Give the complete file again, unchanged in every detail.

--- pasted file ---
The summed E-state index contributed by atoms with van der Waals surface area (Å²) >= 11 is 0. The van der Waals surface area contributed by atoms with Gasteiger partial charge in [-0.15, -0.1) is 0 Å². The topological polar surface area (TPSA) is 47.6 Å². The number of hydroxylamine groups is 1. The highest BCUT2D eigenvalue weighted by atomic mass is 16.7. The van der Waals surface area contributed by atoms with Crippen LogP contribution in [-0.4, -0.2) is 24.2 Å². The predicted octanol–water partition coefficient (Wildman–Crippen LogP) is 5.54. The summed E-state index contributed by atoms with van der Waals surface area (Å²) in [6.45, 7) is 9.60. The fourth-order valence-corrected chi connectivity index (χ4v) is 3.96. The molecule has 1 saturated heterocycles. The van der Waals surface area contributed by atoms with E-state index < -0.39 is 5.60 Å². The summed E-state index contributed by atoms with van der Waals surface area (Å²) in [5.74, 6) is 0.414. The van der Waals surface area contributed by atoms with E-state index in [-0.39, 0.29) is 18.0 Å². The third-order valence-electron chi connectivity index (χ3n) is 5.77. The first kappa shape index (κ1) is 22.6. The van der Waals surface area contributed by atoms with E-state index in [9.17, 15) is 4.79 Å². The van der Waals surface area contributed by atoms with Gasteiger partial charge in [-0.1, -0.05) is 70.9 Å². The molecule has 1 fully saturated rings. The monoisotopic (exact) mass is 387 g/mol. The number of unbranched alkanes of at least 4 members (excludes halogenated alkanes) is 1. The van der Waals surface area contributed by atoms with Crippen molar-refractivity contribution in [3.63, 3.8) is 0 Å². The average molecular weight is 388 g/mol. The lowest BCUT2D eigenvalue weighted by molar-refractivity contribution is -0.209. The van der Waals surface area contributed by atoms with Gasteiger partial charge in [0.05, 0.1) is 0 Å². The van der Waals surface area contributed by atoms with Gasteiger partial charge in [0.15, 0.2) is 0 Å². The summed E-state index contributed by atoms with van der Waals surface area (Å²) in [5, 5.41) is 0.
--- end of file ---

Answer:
The summed E-state index contributed by atoms with van der Waals surface area (Å²) >= 11 is 0. The van der Waals surface area contributed by atoms with Gasteiger partial charge in [-0.15, -0.1) is 0 Å². The topological polar surface area (TPSA) is 47.6 Å². The number of hydroxylamine groups is 1. The highest BCUT2D eigenvalue weighted by atomic mass is 16.7. The van der Waals surface area contributed by atoms with Crippen LogP contribution in [-0.4, -0.2) is 24.2 Å². The predicted octanol–water partition coefficient (Wildman–Crippen LogP) is 5.54. The summed E-state index contributed by atoms with van der Waals surface area (Å²) in [6.45, 7) is 9.60. The fourth-order valence-corrected chi connectivity index (χ4v) is 3.96. The molecule has 1 saturated heterocycles. The van der Waals surface area contributed by atoms with E-state index < -0.39 is 5.60 Å². The summed E-state index contributed by atoms with van der Waals surface area (Å²) in [5.74, 6) is 0.414. The van der Waals surface area contributed by atoms with E-state index in [-0.39, 0.29) is 18.0 Å². The third-order valence-electron chi connectivity index (χ3n) is 5.77. The first kappa shape index (κ1) is 22.6. The van der Waals surface area contributed by atoms with E-state index in [9.17, 15) is 4.79 Å². The van der Waals surface area contributed by atoms with Gasteiger partial charge in [-0.1, -0.05) is 70.9 Å². The molecule has 1 fully saturated rings. The monoisotopic (exact) mass is 387 g/mol. The number of unbranched alkanes of at least 4 members (excludes halogenated alkanes) is 1. The van der Waals surface area contributed by atoms with Crippen molar-refractivity contribution in [3.63, 3.8) is 0 Å². The average molecular weight is 388 g/mol. The lowest BCUT2D eigenvalue weighted by molar-refractivity contribution is -0.209. The van der Waals surface area contributed by atoms with Gasteiger partial charge in [0.05, 0.1) is 0 Å². The van der Waals surface area contributed by atoms with Gasteiger partial charge in [0.15, 0.2) is 0 Å². The summed E-state index contributed by atoms with van der Waals surface area (Å²) in [5, 5.41) is 0.